A Boston police officer who was fired after the department determined he lied about excessive force during a 2009 arrest should get not only his job back, but also any financial benefits he lost because of his punishment, a state arbitrator ruled Thursday.
The arbitrator concluded that it was not the officer, David C. Williams, who lied about the events that night but the man he arrested, Michael O’Brien.
Williams was the first officer fired under Boston Police Commissioner Edward Davis’s policy on untruthfulness, which applies to any employee accused of lying in court, to investigators, or in department reports.
O’Brien, a former correction officer, had accused Williams of choking him then slamming him to the ground, nearly killing him and forcing him to leave his job because of his injuries. In March 2012, the city agreed to pay O’Brien $1.4 million to settle a federal civil rights lawsuit.
But in the 44-page ruling that came down Thursday, arbitrator Michael C. Ryan determined that O’Brien was not credible for several reasons, including that the accuser was probably drunk the night of the arrest and that he had a motive to lie about the circumstances of his arrest to protect his job.
“It is clear to me that O’Brien’s account of the incident was not truthful,” Ryan wrote. “If the officers became aggressive, and there is no doubt that they did, it was because the behavior of O’Brien. . . warranted it.”
Because Williams did not use excessive force, he did not lie to internal affairs investigators, Ryan ruled.
“There was no just cause for his termination,” he wrote.
In a statement, Davis called the decision “outrageous.”
“We are reviewing our options to determine the appropriate legal response,” he said.
O’Brien’s lawyer, Howard Friedman, said his client was shocked by the ruling.
“The department has a problem because I don’t know where they can put David Williams,” Friedman said. “He has shown himself time and again to be an overly aggressive police officer.”
Williams could not be reached for comment, but the union lawyer who represented him, Kenneth Anderson, said Williams was “very happy” with the decision and looking forward to returning to work.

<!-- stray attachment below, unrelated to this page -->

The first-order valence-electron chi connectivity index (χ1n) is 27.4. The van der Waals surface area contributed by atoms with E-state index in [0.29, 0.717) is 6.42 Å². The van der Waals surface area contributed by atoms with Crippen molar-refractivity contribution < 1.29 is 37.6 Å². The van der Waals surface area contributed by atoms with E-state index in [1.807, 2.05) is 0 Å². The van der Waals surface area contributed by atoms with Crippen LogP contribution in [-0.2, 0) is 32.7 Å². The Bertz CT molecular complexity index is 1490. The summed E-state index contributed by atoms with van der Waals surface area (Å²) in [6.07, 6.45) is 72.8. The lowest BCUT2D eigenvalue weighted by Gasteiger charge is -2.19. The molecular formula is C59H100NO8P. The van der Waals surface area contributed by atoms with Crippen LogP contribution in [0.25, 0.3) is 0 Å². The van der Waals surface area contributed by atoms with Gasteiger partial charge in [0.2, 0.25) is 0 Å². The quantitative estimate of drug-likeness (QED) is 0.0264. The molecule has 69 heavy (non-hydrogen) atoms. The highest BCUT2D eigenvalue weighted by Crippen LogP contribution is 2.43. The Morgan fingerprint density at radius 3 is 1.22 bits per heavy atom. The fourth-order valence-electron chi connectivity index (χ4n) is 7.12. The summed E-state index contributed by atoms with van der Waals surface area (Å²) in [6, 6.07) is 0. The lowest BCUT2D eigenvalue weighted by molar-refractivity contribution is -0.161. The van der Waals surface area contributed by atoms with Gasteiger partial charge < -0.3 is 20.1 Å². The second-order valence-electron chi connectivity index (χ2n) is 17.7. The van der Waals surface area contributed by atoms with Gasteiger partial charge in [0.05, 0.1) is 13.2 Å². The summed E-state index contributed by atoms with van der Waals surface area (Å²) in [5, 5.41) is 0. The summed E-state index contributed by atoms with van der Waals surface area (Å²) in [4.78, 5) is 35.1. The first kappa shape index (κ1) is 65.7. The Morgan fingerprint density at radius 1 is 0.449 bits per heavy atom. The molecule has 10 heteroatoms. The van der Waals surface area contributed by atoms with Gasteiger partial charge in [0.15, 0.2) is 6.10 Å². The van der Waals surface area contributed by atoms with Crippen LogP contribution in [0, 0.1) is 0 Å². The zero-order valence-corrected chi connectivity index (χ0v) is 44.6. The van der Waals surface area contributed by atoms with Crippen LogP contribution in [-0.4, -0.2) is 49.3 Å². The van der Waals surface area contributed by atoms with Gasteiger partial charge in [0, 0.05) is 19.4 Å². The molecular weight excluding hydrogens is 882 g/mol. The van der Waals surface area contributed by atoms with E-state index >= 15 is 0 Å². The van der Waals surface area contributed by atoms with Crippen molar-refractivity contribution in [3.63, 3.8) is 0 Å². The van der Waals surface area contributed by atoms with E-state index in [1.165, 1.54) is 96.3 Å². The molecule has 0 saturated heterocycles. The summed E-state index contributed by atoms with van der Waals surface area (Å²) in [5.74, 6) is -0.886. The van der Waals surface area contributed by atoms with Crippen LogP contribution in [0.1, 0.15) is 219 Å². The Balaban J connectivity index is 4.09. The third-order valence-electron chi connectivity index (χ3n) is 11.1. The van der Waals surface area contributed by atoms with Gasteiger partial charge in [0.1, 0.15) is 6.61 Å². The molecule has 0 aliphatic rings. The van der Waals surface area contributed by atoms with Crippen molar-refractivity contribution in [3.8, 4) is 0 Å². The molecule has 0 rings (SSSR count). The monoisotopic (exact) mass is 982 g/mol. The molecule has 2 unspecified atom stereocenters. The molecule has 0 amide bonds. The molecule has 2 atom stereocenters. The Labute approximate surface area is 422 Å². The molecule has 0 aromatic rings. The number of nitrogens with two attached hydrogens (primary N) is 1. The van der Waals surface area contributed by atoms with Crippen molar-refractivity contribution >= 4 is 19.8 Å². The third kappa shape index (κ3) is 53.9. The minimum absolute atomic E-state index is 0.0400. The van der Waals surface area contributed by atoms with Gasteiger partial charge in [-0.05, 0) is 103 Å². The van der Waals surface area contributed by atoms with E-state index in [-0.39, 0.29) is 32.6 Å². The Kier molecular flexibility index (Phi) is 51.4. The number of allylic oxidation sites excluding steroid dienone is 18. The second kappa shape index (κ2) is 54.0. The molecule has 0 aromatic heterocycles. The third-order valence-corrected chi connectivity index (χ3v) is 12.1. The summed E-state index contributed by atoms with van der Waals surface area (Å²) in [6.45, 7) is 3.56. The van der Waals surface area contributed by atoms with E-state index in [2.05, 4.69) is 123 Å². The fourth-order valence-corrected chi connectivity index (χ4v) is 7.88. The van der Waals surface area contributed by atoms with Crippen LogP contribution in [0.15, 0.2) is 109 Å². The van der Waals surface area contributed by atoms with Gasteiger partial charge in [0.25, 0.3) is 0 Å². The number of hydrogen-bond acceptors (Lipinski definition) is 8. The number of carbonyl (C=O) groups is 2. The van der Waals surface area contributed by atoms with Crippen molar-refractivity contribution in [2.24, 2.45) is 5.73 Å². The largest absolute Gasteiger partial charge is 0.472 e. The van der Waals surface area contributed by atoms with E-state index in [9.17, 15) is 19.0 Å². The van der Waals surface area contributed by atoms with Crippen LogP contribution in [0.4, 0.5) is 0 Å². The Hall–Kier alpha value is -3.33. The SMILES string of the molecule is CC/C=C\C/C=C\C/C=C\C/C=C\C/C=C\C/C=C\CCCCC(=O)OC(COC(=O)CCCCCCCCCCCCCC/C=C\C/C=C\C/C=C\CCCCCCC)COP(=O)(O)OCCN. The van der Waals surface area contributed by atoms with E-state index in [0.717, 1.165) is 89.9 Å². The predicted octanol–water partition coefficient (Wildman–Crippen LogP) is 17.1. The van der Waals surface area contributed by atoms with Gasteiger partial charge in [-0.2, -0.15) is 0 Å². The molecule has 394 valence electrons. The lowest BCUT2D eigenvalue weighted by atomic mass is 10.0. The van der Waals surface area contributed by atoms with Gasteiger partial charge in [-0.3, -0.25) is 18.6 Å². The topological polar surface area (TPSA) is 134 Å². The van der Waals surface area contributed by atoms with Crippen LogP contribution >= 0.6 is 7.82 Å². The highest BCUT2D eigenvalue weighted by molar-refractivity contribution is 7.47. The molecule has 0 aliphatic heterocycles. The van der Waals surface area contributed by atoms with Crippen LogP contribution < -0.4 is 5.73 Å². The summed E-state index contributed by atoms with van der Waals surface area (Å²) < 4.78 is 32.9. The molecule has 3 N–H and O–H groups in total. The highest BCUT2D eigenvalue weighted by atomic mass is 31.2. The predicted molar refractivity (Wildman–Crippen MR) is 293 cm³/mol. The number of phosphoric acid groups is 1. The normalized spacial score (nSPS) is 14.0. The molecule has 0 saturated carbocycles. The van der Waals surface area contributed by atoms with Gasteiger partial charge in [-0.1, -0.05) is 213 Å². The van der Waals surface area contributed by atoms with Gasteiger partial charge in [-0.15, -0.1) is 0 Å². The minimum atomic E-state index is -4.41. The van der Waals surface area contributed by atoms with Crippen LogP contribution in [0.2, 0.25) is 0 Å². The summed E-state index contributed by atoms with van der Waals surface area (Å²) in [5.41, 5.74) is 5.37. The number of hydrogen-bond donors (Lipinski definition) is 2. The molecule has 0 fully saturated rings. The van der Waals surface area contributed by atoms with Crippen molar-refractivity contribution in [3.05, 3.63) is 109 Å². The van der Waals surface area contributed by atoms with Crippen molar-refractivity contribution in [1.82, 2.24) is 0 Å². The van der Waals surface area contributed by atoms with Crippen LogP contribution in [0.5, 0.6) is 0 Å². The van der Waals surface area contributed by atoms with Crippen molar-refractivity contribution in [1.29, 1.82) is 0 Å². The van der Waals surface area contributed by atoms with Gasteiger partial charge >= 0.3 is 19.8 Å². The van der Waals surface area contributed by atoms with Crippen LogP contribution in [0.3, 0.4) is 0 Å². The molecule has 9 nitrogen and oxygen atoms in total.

“It’s been a long, difficult road for him,” Anderson said. “He was confident that in the end his name would be cleared.”
The Police Department can appeal Ryan’s decision to Superior Court. But a judge can only rule on whether the arbitrator exceeded his authority, not on the accuracy of his findings, said Alan Shapiro, Williams’s other attorney.
“The court has to take the facts that the arbitrator finds as correct,” Shapiro said. “Based on this fact pattern there is nothing to appeal.”
Ryan’s ruling does not affect O’Brien’s $1.4 million settlement.
The confrontation between O’Brien and Williams unfolded shortly after midnight in March 2009.
O’Brien, who was 28 at the time and a deputy sheriff at the Billerica House of Correction, had spent the weekend celebrating with friends during his bachelor party.
Late the night of March 14, O’Brien and some friends went to a bar at Faneuil Hall, where O’Brien had “a few beers ... maybe three,” he testified.
He left in a car with two other friends. On Hanover Street, O’Brien’s friend crashed his car into a BMW. Williams and his partner responded to the crash and were immediately hostile, O’Brien said, causing him to pull out his cellphone and begin recording. That is when the officers charged, O’Brien said.
O’Brien said Williams grabbed him by his shirt collar, slammed him to the pavement, then straddled him, cutting off his oxygen.
But Williams said officers arrested O’Brien after he refused to get out of the middle of the street following repeated warnings. Williams said he called for backup because O’Brien resisted arrest, pushing his partner. He said he gripped O’Brien in a sort of bear hug that put pressure on O’Brien’s neck, but denied choking him.
O’Brien presented medical records that he said backed up his assertions, but Ryan said that evidence did not prove O’Brien was choked.
Williams is likely to receive $150,000 to $200,000, which includes his salary as a patrol officer and money he would have made picking up details and overtime shifts, Shapiro said.
Williams was fired in 1999, after being implicated in the 1995 beating of Michael Cox, an undercover officer who was mistaken by fellow officers as a murder suspect. Following a civil service arbitration in 2005, Williams was reinstated with nearly $550,000 in back pay.
Thomas Nee, president of the Boston Police Patrolmen’s Association, said many of his members supported Williams and believed the department went after him as payback for that 2005 victory.
“Whether or not that’s true, it is crystal clear to me that there was a rush to judgment here,” Nee said. “It gives me the impression that we never should have paid $1.4 million to settle.”